Novartis v. Watson

Novartis v. Watson

Federal Circuit (2015)

Fitzpatrick Successfully Upholds Validity Of Patents Related To Exelon® Transdermal Patches For Treatment Of Alzheimer’s Disease On Behalf Of Novartis And LTS

On May 21, 2015, a panel of the Federal Circuit composed of Judges Lourie, Taranto, and Hughes affirmed District Court Judge Richard G. Andrews’s ruling in favor of Fitzpatrick’s clients, Novartis and LTS (collectively, “Novartis”), upholding the validity of U.S. Patent Nos. 6,316,023 and 6,335,031. The ’023 and ’031 Patents cover Exelon® Patch, Novartis’s highly successful transdermal patch for the treatment of Alzheimer’s disease, and claim pharmaceutical compositions, transdermal devices, and methods of stabilizing compositions containing rivastigmine and an antioxidant.

The Federal Circuit agreed with Novartis that the District Court did not clearly err in finding that the prior art did not disclose oxidative degradation to be a known problem with rivastigmine and that, therefore, one of ordinary skill would not have had a reason to add an antioxidant to the prior art rivastigmine transdermal formulations. The Federal Circuit affirmed the District Court’s decision that merely finding each of the claimed elements in the prior art does not prove a combination invention obvious because such an invention typically comprises combinations of what, in some sense, is already known. As a result, the Federal Circuit affirmed the validity of the ’023 and ’031 Patents.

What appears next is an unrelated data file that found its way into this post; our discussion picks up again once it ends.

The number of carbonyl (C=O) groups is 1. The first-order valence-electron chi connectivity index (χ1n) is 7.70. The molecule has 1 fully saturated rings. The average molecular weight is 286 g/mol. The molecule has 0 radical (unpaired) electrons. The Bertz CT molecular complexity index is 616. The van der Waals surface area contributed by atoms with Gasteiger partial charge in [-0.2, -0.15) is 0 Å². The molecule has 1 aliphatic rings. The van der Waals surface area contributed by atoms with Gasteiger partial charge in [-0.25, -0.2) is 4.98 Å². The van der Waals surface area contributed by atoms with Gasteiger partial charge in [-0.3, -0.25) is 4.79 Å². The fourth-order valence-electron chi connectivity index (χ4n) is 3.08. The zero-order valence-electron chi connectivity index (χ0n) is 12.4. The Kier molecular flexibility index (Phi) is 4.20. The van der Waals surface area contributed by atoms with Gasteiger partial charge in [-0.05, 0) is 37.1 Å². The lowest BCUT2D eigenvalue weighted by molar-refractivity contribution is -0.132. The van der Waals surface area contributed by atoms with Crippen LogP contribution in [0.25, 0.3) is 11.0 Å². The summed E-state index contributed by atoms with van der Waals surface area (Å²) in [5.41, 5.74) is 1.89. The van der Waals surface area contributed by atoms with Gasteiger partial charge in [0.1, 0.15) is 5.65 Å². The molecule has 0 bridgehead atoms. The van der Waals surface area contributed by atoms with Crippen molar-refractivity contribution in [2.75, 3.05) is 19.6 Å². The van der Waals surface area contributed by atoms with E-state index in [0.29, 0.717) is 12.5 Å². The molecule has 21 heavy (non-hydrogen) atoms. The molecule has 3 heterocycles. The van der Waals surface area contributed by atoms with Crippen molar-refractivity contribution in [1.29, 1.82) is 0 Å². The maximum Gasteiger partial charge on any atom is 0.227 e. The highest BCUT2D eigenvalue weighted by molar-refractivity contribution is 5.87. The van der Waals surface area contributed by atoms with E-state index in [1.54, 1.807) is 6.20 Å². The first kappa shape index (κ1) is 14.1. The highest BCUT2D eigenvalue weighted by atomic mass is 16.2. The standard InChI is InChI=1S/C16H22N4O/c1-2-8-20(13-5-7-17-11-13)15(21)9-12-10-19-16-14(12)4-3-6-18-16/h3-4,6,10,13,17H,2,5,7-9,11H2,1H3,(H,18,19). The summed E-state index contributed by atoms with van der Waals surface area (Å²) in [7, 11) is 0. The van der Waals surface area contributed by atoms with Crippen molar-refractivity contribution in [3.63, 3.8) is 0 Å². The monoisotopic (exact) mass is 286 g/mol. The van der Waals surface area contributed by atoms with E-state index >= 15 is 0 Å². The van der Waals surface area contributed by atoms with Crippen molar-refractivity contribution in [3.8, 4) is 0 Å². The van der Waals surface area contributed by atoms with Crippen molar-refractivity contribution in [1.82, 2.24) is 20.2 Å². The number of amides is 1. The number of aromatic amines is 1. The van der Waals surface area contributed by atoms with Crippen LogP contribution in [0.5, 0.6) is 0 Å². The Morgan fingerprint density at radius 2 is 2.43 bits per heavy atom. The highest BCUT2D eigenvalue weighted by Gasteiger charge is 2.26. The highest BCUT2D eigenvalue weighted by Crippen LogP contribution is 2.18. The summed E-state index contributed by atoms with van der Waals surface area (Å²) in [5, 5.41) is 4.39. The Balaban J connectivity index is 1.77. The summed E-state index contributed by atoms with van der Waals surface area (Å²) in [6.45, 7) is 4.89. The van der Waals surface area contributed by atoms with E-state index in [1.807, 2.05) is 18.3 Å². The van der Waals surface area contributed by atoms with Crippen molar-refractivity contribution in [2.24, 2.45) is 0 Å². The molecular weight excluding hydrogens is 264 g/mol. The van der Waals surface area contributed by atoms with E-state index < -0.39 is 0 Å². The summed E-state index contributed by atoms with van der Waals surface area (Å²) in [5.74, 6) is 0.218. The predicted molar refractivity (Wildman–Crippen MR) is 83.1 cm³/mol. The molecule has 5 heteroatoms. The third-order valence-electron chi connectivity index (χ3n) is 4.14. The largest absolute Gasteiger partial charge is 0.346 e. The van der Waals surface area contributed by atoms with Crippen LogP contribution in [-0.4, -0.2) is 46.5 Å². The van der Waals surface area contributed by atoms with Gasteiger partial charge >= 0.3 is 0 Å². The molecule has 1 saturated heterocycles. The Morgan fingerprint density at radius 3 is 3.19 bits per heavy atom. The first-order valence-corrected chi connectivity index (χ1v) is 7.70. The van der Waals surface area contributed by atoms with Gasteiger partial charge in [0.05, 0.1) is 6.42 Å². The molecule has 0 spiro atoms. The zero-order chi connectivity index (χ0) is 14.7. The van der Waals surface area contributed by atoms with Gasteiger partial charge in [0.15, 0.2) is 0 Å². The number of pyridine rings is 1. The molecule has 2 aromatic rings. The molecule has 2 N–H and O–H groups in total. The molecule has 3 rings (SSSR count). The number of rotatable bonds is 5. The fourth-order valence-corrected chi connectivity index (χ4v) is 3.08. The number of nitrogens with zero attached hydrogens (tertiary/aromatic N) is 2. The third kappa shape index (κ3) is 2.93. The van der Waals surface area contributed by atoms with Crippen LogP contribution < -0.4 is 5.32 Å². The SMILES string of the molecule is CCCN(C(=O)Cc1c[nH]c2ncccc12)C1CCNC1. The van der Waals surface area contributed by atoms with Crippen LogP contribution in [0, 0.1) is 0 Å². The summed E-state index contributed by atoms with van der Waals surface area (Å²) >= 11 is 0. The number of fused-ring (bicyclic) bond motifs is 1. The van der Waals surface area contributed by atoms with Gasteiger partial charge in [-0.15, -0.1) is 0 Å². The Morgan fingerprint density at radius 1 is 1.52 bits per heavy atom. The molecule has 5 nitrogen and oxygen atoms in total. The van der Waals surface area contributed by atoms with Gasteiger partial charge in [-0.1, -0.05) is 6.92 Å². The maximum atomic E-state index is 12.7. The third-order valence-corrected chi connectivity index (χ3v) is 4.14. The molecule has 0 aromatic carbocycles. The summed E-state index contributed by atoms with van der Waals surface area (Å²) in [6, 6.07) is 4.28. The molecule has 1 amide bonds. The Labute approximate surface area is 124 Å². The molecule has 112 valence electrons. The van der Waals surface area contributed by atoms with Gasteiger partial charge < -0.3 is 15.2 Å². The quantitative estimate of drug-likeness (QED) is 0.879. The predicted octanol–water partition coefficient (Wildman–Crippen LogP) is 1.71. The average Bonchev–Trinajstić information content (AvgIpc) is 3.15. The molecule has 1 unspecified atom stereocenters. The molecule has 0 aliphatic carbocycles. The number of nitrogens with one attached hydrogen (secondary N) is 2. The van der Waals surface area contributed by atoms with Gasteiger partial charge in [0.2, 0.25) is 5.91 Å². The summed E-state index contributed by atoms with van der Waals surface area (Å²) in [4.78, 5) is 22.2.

The District Court further found that Novartis proved that Watson’s products contained an antioxidant, in a claimed amount, and that the antioxidant functioned to stabilize rivastigmine in those products. Watson did not appeal the decision that the ’023 and ’031 Patents were infringed.

The Fitzpatrick team was led by partners Nicholas Kallas, and Christopher Loh, with associates Jared Stringham and Lisa Butler.